MiFID II lays down that investment firms must ensure to provide “fair, clear and not misleading” information or advice to clients. They also need to ensure “the best possible result for their clients taking into account price, costs, speed, likelihood of execution and settlement, size, nature or any other consideration”. MiFID II also sets forth that the execution of such client’s order shall be “prompt, fair and expeditious”. Last, they have to ensure the responsibility for actions or omissions of agents appointed by the firms as well as their skills and knowledge.

Moreover, if the firm undertakes certain activities involving algorithmic trading, they must guarantee the quality (especially in case of high-frequency trading), and prevent the risks as well as adhering to the technical standards.

When authorised, the firms hold the right to freely conduct the provisions of investments without having additional requirements imposed. They have the right to be freely established into a Member State and to operate, either directly or remotely, in the regulated market of a European country. Lastly, Investment firms have the right to designate a system to settle disputes (e.g. CCP, arbitration and so forth).


With respect to third country firms, the MiFID II sets forth the requirements for reciprocity and when a Member State can ask a firm to establish a branch in its territory. The firms must provide the authority with all the information needed in relation to the operation conducted and the authority should neither impose more requirements to them nor treat them in a more favourable manner (than a European company).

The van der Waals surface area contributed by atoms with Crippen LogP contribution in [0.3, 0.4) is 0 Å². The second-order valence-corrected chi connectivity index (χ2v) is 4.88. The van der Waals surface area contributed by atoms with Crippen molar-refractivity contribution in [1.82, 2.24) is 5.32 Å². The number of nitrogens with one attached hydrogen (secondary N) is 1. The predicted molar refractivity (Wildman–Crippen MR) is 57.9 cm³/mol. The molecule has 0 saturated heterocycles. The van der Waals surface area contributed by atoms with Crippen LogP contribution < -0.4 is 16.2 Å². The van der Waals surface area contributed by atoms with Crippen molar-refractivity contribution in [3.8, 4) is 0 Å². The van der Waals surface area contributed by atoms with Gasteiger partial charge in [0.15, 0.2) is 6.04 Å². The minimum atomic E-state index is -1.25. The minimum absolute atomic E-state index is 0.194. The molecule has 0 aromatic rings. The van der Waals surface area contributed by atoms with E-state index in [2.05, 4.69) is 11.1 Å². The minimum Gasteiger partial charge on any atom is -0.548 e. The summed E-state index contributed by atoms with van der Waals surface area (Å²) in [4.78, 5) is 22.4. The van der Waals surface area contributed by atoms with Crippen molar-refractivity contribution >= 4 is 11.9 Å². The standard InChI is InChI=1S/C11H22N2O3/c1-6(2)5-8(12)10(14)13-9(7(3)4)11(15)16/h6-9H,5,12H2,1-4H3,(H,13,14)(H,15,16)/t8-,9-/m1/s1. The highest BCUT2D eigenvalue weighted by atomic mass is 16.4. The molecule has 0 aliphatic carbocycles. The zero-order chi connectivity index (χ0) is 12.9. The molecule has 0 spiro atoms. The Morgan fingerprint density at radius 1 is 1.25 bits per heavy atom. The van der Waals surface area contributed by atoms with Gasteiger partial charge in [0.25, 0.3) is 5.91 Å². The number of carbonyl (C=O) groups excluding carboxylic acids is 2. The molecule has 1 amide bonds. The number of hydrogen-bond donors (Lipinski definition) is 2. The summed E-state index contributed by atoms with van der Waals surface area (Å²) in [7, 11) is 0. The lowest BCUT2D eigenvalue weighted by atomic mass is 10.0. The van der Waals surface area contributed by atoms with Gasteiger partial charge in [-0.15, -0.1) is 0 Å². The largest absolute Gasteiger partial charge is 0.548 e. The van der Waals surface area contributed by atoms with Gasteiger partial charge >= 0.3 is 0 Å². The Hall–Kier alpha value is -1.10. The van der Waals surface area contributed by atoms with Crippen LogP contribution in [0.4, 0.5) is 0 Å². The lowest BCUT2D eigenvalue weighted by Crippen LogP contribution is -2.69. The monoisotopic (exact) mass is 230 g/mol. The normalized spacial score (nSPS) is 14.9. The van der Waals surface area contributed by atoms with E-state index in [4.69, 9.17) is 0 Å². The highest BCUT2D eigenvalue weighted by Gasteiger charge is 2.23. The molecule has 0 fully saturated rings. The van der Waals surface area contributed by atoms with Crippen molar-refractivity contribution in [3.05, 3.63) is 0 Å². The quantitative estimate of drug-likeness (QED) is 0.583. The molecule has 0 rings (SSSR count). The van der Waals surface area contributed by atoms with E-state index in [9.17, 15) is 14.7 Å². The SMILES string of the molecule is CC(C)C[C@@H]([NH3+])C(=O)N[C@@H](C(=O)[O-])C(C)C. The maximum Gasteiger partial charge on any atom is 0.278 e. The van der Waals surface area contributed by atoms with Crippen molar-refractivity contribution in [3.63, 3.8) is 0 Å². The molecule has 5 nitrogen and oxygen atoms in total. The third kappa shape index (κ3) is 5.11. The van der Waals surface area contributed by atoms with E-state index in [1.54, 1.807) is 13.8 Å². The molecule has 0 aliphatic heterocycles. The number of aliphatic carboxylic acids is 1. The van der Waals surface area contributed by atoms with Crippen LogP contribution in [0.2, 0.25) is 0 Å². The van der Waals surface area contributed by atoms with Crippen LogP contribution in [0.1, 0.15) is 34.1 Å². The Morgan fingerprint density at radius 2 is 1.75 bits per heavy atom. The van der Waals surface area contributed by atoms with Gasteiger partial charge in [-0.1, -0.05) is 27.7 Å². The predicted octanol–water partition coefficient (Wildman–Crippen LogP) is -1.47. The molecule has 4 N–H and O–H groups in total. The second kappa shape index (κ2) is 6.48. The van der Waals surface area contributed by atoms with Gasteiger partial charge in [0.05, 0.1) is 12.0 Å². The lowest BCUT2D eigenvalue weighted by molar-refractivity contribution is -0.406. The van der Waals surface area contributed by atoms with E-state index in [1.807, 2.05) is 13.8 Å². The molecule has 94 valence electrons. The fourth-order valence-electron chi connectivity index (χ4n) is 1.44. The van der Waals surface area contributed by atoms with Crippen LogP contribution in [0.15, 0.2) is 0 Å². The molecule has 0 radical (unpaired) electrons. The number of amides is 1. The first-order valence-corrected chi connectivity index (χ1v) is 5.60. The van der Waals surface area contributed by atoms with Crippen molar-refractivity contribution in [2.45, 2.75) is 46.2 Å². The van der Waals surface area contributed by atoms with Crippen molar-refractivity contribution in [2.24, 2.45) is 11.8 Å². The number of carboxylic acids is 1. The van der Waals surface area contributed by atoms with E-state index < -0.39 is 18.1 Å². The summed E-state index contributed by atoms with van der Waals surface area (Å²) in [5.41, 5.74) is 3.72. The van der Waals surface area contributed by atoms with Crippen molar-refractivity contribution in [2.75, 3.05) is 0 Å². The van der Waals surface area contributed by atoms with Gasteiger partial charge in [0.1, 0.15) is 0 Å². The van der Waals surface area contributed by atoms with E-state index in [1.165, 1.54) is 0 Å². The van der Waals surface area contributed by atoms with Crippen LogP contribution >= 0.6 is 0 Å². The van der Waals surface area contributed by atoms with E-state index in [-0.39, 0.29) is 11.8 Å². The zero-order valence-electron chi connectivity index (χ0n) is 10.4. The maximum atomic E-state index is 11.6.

Once an authorisation is issued, they can operate according to the relevant laws.


MiFID II introduces the notion of an OTF. An OTF is a trader in non-equity instruments which previously fell outside the scope of MiFID. Furthermore, the provisions about Regulated Markets and MTFs have been harmonised. The rules that are now applying to Regulated Markets and MTFs have been extended to OTFs.

Moreover, the OTFs and MTFs have duties to report transactions, according to the criteria established under article 26 of MiFIR, They are also obliged to follow the technical standard and guidelines written by the European Securities and Markets Authority (as established under article 28).


Article 5 of MiFIR sets forth a mechanism that caps the amount of trading carried out under:

  1. systems matching orders based on a trading methodology by which the price is determined in accordance with a reference price; and
  2. negotiated transactions in liquid instruments carried out under article 4(1)(b) of MiFIR.
    These were thought to ensure that the use of waivers from pre-trade transparency do not unduly harm price formation.


In the last years, the financial market sector has been increasingly regulated.

It is foreseeable that such tendency will not decrease in the near future.

As seen, the EU is strengthening the reporting channels to the appropriate national authority. At the same time, it is trying to promote common rules for the sector that balance consumer protection and market behaviour.